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Tuesday, July 22, 2014
Your mouth is a mirror for your general health.
Dental and oral health goes beyond healthy teeth; oral health is integral to your overall health and well-being. Oral diseases can cause serious health problems and be very expensive to correct, especially if they're not caught early.
Even more importantly, dental disease can cause health problems that go way beyond the mouth. In fact, research has shown that there are some types of oral disease that may lead to serious health problems such as diabetes, heart and lung disease, stroke, and low-birth weight or premature births.
Although there have been dramatic improvements over the past 50 years including water fluoridation and the development of dental sealants, many people still suffer from dental diseases. This is especially unfortunate considering that there are so many inexpensive and effective methods to protect your teeth. In fact, dental and oral diseases are considered to be a "silent epidemic" in the United States according to the Surgeon General's Report on Oral Health in May, 2000.
Knowing more about more about your dental and oral health this is one of the first steps you can take toward improving your overall health.
Dentistry is the evaluation, diagnosis, prevention or treatment of diseases, disorders, or conditions of the oral cavity or the jaw area along with associated structures and their impact on the human body.
Dental Public Health is preventing and controlling dental diseases and promoting dental health through community efforts. This is how dentistry takes the community as its patient rather than the individual. Dentists interested in public health are not only concerned with research, but also with the administration of group dental care programs, and preventing and controlling dental diseases in whole communities.
Endodontics (root canals) is the branch of dentistry that's concerned with the shape and function of the human dental pulp that holds all of the nerves and blood vessels for the teeth. The study of endodontics includes the structure and function of tooth pulp, and ways to classify, diagnose, prevent, and treat injuries of this tissue.
Oral Pathology deals with the nature, identification and management of diseases that affect the oral area and the lower half of the face. It investigates the causes, processes, and effects of these diseases. The practice includes research and diagnosis of diseases using clinical, biochemical, microscopic and radiographic examinations.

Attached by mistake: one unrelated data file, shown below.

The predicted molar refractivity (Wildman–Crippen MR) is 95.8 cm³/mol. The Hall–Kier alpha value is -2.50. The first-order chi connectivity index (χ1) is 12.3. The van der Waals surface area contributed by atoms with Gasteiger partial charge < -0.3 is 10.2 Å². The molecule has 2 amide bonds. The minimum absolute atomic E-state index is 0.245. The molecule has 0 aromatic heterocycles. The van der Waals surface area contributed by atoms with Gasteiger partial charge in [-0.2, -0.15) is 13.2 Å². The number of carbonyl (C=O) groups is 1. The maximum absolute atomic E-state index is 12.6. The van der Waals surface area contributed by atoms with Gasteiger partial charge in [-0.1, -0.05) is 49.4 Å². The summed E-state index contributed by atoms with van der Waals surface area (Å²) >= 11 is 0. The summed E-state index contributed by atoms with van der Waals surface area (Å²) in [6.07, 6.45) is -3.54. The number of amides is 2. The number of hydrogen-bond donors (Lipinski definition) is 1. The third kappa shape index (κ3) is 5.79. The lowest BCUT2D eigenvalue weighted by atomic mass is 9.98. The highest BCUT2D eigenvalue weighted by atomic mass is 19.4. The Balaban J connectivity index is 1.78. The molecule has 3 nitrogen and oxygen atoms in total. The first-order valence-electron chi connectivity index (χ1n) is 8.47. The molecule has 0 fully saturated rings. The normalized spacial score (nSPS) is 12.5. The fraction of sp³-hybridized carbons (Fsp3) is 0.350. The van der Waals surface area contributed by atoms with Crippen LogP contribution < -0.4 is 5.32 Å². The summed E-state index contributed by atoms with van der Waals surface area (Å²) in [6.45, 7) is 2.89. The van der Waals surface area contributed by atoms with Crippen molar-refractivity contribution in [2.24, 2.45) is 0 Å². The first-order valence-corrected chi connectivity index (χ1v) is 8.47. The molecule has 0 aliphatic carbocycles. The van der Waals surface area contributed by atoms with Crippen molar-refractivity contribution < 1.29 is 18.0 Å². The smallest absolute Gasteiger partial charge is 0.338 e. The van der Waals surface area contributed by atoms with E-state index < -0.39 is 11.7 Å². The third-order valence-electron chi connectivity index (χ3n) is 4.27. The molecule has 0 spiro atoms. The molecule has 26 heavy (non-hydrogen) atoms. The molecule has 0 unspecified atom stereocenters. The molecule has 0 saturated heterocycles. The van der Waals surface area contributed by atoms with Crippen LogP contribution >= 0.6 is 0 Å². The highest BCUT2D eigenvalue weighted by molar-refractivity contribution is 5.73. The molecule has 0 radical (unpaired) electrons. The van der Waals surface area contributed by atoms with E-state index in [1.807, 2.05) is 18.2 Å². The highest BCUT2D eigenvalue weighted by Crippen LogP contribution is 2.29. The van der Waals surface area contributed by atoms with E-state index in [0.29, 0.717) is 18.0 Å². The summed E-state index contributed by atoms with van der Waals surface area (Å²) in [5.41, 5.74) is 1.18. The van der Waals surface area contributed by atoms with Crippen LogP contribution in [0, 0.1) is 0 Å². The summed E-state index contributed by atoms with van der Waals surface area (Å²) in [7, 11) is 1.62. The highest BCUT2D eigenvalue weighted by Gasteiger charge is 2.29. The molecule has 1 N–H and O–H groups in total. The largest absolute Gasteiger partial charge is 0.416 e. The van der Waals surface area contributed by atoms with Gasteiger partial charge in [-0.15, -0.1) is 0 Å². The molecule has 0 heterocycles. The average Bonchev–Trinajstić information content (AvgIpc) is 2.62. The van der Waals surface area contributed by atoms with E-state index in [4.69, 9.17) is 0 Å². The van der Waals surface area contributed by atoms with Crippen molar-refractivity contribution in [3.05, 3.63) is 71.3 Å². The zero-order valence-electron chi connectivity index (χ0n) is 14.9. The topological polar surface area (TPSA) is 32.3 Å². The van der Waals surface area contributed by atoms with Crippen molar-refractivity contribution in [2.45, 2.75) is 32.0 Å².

Oral and Maxillofacial Radiology (mouth and jaw) is the discipline of imaging (radiology) and dentistry, and is concerned with the production and interpretation of images and data produced by any form of X-ray or computerized imaging that are used for diagnosis and management of diseases of the mouth and jaw area.
Oral and Maxillofacial Surgery (mouth and jaw) is the specialty of dentistry that involves the diagnosis, and surgical treatment of diseases and injuries involving the mouth and jaw.
Oral Medicine is the specialty that deals with the diagnosis and management of oral mucosal disease, oral facial pain disorders, temporal mandibular joint dysfunction, taste disorders and salivary gland dysfunction (xerostomia).
Orthodontics and Dentofacial Orthopedics (braces) include the diagnosis, prevention, interception, and correction of odd teeth formation, as well as the nerves, muscles, and skeleton of developing or mature facial structures.
Pediatric Dentistry (kids) provides preventive and therapeutic oral care for infants and children all the way through adolescence, including those with special health needs.
Periodontics (gums) is the prevention, diagnosis and treatment of diseases of the gums. It is also the maintenance of the health, function, and look of the gums.
Prosthodontics (esthetic restoration and replacement of teeth) is the dental specialty that is involved in diagnosing, planning, rehabilitating, and maintaining the oral function of patients who are missing teeth by making substitutes.
- DDS - Doctor of Dental Surgery
- DMD - Doctor of Dental Medicine
Although the degrees have two different names, they are functionally the same. They both typically require at least 3 years of undergraduate school, with 4 years of dental school. Both are accepted by state licensing boards and they're allowed to practice the same type of dentistry. Additional training is required to be a specialist like an Oral and Maxillofacial surgeon.
NetWellness has a number of dental health topics that contain original information and experts who are available to answer your questions.
This article is a NetWellness exclusive.
Last Reviewed: Aug 25, 2008
Stanley G Vermilyea, DMD, MS
Former Associate Professor of Primary Care
College of Dentistry
The Ohio State University
Richard J Jurevic, DDS, PhD
Formerly, Assistant Professor of Biological Sciences
School of Dental Medicine
Case Western Reserve University